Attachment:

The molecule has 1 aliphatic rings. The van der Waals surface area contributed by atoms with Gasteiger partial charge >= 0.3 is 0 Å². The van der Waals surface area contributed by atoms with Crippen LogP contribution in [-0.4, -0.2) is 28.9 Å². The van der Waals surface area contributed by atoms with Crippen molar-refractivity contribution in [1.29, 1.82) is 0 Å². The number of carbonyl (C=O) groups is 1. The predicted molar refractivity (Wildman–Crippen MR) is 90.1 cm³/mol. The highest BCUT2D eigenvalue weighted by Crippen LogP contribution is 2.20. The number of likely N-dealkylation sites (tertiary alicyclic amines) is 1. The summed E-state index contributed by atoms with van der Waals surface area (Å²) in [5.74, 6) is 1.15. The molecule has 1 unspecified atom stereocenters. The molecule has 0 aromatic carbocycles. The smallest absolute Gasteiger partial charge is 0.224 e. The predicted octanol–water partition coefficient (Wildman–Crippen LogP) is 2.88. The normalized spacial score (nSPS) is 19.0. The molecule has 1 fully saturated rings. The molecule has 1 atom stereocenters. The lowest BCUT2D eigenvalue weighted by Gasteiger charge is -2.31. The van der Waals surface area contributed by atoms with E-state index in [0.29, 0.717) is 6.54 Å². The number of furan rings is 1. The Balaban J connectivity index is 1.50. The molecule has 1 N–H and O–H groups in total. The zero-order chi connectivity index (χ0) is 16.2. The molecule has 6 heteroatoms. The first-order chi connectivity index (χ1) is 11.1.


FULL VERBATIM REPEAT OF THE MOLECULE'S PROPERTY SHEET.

The molecule has 1 aliphatic rings. The van der Waals surface area contributed by atoms with Gasteiger partial charge >= 0.3 is 0 Å². The van der Waals surface area contributed by atoms with Crippen LogP contribution in [-0.4, -0.2) is 28.9 Å². The van der Waals surface area contributed by atoms with Crippen molar-refractivity contribution in [1.29, 1.82) is 0 Å². The number of carbonyl (C=O) groups is 1. The predicted molar refractivity (Wildman–Crippen MR) is 90.1 cm³/mol. The highest BCUT2D eigenvalue weighted by Crippen LogP contribution is 2.20. The number of likely N-dealkylation sites (tertiary alicyclic amines) is 1. The summed E-state index contributed by atoms with van der Waals surface area (Å²) in [5.74, 6) is 1.15. The molecule has 1 unspecified atom stereocenters. The molecule has 0 aromatic carbocycles. The smallest absolute Gasteiger partial charge is 0.224 e. The predicted octanol–water partition coefficient (Wildman–Crippen LogP) is 2.88. The normalized spacial score (nSPS) is 19.0. The molecule has 1 fully saturated rings. The molecule has 1 atom stereocenters. The lowest BCUT2D eigenvalue weighted by Gasteiger charge is -2.31. The van der Waals surface area contributed by atoms with E-state index in [0.29, 0.717) is 6.54 Å². The number of furan rings is 1. The Balaban J connectivity index is 1.50. The molecule has 1 N–H and O–H groups in total. The zero-order chi connectivity index (χ0) is 16.2. The molecule has 6 heteroatoms. The first-order chi connectivity index (χ1) is 11.1.